Prince Augustus's first marriage to Lady Augusta Murray, which produced two children, was invalid under the Royal Marriages Act 1772 (he had not asked his father's approval to marry); so, accordingly, all his titles became extinct on his death.

2018 creation

Prince Harry
House of Windsor
also: Earl of Dumbarton and Baron Kilkeel (2018) [1]
Prince Harry at the 2017 Invictus Games opening ceremony.jpg 15 September 1984
St Mary's Hospital, London
son of King Charles III and Diana, Princess of Wales
19 May 2018
Meghan Markle
2 children

Line of succession

Family tree

See also

Related Research Articles

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  1. 1 2 3 Prince Harry and Ms. Meghan Markle: Announcement of Titles, The Royal Household, 19 May 2018.
  2. 1 2 "No. 62358". The London Gazette . 20 July 2018. p. 12928.
  3. Edwards, Heather (2004). "Ecgberht [Egbert] (d. 839), king of the West Saxons in the Oxford Dictionary of National Biography". Oxford University Press. Retrieved 22 June 2014.
  4. "No. 15429". The London Gazette . 24 November 1801. p. 1403.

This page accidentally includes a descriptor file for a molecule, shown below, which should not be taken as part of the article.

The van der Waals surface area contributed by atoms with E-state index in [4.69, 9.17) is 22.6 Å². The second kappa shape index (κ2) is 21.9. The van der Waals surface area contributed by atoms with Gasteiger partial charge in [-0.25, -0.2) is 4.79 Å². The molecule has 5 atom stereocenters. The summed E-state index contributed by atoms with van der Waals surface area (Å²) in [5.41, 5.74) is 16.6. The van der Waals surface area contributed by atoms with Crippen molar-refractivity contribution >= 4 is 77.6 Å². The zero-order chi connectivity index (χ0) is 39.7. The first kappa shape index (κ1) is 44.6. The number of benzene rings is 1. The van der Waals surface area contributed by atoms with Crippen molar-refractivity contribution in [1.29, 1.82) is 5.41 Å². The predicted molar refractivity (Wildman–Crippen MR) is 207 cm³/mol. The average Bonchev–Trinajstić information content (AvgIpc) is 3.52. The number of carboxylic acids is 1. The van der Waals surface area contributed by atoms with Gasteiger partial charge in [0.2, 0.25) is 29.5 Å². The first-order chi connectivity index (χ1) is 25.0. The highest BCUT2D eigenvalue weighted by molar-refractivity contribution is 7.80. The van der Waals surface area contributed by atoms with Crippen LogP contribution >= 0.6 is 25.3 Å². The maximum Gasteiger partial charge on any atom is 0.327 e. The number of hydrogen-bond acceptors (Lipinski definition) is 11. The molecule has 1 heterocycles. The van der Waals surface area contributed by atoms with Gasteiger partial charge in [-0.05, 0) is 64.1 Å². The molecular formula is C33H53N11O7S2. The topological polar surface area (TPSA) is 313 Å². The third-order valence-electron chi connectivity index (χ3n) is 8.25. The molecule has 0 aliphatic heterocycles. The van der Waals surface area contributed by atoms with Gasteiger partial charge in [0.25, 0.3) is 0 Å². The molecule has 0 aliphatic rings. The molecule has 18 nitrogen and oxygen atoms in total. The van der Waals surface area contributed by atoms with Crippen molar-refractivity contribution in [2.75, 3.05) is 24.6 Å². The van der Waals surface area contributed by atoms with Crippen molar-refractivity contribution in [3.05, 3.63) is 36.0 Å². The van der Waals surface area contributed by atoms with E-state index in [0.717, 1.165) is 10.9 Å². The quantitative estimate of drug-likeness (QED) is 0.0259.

5. "No. 19842". The London Gazette . 31 March 1840. p. 858.
  6. "Meghan Markle's royal title is Duchess of Sussex". The Independent. 17 April 2018. Retrieved 23 May 2018.
  7. "His Royal Highness was born with the title Prince Edward, as he is a son of The Sovereign. He was created The Earl of Wessex and Viscount Severn on his marriage in 1999". Royal.gov.uk. Archived from the original on 3 March 2016. Retrieved 9 January 2016.
  8. Nikkhah, Roya (11 July 2021). "Edward wants to be Duke of Edinburgh but his brother is not on his side" . The Times . Archived from the original on 12 July 2021. Retrieved 13 July 2021.
  9. Perry, Simon (12 July 2021). "Will Prince Charles Deny Brother Prince Edward the Duke of Edinburgh Title He Expects?". People . Retrieved 12 September 2022.
  10. "Kate Middleton will inherit a host of titles". Cambridge News. 16 November 2010. Archived from the original on 27 July 2014. Retrieved 22 April 2014.